ITE HCMC 2014

ITE HCMC 2014

Saturday, 10 September 2011

New Body Scan Technology at Airport - Does not Show Naked Body

The Newark Liberty International Airport recently became the first New York-area airport in the USA to install body scanning technology that will replace a system that was harshly criticized for invading travellers' privacy by displaying naked images.

Transportation Security Administration officials unveiled the software at the airport where more than 8 million passengers boarded planes last year. The technology was originally tested in February at Atlanta, Las Vegas, and Washington, D.C., and rolled out in July.

The new technology will be installed in 241 security machines at 40 airports around the United States over the next few months at a cost of $2.7 million that includes research and development, according to the TSA. The agency plans to install it in all airports eventually.

The new system uses a screen that displays a gray silhouette of a generic body. The screen is placed at security checkpoints in a spot where both the traveller and the security agent can see it.

In demonstrations using TSA employees as travellers, yellow boxes appeared on the silhouette denoting items that needed to be removed such as mobile phones or keys.

Under the previous system, the images of travellers' bodies were displayed in a separate room, where a TSA officer would radio the officer at the checkpoint that a traveller was carrying an item that needed to be scanned. The new system speeds that process by using the yellow boxes to display the exact locations of the offending items, according to Donald Drummer, the airport's federal security director.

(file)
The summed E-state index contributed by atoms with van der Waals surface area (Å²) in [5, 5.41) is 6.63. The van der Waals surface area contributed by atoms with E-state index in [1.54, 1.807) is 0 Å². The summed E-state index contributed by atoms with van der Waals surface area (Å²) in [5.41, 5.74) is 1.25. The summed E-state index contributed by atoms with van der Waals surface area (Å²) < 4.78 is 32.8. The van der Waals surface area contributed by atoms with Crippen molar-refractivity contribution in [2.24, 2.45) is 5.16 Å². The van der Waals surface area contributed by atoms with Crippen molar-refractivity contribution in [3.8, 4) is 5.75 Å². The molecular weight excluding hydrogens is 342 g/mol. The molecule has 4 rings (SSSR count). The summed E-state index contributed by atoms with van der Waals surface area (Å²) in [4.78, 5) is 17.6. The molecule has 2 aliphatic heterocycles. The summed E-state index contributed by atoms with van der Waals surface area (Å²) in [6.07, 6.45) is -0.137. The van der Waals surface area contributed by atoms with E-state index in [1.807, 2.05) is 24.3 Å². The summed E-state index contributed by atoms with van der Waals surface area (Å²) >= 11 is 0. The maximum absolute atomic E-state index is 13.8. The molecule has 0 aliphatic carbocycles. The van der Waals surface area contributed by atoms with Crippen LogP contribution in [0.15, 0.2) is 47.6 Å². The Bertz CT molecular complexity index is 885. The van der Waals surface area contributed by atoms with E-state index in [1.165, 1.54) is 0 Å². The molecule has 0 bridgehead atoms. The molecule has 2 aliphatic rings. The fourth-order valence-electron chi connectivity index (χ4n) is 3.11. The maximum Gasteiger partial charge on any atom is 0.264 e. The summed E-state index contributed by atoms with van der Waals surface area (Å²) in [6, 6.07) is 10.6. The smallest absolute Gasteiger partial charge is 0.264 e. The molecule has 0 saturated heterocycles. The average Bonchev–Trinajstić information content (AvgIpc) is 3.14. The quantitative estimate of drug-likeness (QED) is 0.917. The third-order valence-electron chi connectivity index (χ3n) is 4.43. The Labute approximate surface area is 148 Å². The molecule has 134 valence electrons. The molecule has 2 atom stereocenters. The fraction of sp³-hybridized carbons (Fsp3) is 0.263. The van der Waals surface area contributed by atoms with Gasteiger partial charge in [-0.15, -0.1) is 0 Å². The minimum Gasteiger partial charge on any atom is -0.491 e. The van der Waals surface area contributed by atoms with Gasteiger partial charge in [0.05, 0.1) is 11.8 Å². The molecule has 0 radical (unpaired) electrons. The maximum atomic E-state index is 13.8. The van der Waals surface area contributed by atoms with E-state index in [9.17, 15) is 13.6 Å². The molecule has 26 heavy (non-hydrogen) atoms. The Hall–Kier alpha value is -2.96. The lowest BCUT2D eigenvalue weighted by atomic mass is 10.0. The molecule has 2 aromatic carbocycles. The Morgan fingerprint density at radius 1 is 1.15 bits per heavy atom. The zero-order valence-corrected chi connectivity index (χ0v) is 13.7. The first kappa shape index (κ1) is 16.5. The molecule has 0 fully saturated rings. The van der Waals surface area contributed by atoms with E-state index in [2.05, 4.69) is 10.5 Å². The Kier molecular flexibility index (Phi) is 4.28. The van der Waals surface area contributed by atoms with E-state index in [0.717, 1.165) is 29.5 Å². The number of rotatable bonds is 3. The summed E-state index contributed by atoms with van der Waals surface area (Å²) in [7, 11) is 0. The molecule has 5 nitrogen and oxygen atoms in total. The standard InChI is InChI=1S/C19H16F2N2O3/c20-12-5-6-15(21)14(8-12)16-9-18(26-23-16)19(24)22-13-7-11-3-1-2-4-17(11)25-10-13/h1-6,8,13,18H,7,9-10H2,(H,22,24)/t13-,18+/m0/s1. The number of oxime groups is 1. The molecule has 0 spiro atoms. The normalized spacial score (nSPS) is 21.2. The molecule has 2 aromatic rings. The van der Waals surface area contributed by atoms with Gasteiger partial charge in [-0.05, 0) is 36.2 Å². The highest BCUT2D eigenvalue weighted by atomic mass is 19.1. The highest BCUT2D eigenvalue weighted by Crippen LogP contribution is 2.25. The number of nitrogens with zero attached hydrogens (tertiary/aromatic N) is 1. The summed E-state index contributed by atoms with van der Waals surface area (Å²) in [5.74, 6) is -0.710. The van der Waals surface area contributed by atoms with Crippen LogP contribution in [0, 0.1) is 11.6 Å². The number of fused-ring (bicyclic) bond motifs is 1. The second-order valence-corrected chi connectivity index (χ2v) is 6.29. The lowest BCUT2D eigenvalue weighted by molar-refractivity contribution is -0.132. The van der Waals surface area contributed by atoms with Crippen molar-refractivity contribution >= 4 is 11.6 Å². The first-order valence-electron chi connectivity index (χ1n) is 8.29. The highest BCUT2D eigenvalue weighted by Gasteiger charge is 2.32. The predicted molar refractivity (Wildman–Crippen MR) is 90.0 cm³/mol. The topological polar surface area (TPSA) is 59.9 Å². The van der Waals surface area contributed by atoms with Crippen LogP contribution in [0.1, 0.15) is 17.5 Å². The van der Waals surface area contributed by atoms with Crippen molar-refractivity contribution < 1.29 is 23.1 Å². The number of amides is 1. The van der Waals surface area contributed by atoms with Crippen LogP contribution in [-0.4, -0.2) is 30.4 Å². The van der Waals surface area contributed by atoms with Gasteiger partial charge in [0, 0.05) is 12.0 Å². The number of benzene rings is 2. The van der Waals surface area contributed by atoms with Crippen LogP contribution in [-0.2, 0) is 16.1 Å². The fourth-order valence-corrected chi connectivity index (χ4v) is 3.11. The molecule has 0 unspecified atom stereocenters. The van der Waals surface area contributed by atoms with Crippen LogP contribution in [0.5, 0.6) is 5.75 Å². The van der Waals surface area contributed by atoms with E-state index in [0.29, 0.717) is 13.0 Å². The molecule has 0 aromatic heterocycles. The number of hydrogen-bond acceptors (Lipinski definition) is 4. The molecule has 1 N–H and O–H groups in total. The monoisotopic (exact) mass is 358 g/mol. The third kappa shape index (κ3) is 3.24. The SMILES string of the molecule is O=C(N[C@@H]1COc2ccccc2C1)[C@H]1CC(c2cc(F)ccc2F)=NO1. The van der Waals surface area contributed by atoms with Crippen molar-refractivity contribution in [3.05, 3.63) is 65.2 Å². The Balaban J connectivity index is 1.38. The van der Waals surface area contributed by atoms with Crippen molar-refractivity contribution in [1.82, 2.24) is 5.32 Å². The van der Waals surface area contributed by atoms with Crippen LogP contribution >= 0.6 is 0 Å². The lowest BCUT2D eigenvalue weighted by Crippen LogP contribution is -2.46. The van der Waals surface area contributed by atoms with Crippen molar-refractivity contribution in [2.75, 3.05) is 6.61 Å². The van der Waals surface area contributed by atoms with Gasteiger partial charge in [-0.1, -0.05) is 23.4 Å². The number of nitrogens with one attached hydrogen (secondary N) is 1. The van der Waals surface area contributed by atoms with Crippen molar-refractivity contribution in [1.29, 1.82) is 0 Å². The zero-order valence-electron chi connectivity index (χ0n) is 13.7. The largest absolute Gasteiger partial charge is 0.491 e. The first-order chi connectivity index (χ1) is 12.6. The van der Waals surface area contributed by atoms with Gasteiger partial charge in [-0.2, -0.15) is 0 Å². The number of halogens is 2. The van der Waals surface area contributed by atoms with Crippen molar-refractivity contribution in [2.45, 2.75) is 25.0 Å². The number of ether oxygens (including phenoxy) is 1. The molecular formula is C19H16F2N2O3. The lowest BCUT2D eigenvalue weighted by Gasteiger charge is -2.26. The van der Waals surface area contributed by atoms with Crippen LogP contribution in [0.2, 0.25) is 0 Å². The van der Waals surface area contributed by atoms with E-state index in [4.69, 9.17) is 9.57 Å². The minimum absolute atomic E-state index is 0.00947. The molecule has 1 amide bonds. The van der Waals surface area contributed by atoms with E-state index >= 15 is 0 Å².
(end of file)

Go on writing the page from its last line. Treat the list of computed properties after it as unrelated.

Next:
"In the past there was an image viewing room that was remote that looked at a body-specific image," Drummer said. "In this case we will have a silhouette on the screen that both the passenger and our officer will see and they will know where to target."

The body scanners' debuted last autumn and sparked a heated debate over security concerns versus travelers' privacy. In response, New Jersey's legislature issued a resolution urging Congress to review the program.

Others called the scans – and the enhanced pat-downs given to people who opted not to be scanned – violations of the Fourth Amendment right against unreasonable searches. The system also created concerns that the naked images could be downloaded and distributed.

According to TSA statistics, about 2 percent of travellers have opted out of the scans and submitted to pat-downs. The new, generic body scans could lower that number, though some travellers may opt out due to concerns over exposure to radiation.

Deborah Jacobs, executive director of ACLU New Jersey, has been critical of the security procedures, said privacy concerns remain for people who use colostomy bags or wear adult diapers, for instance. She also said it was unclear whether the nude images already taken of travellers are accessible to TSA employees. TSA spokeswoman Lisa Farbstein said the images are not stored.

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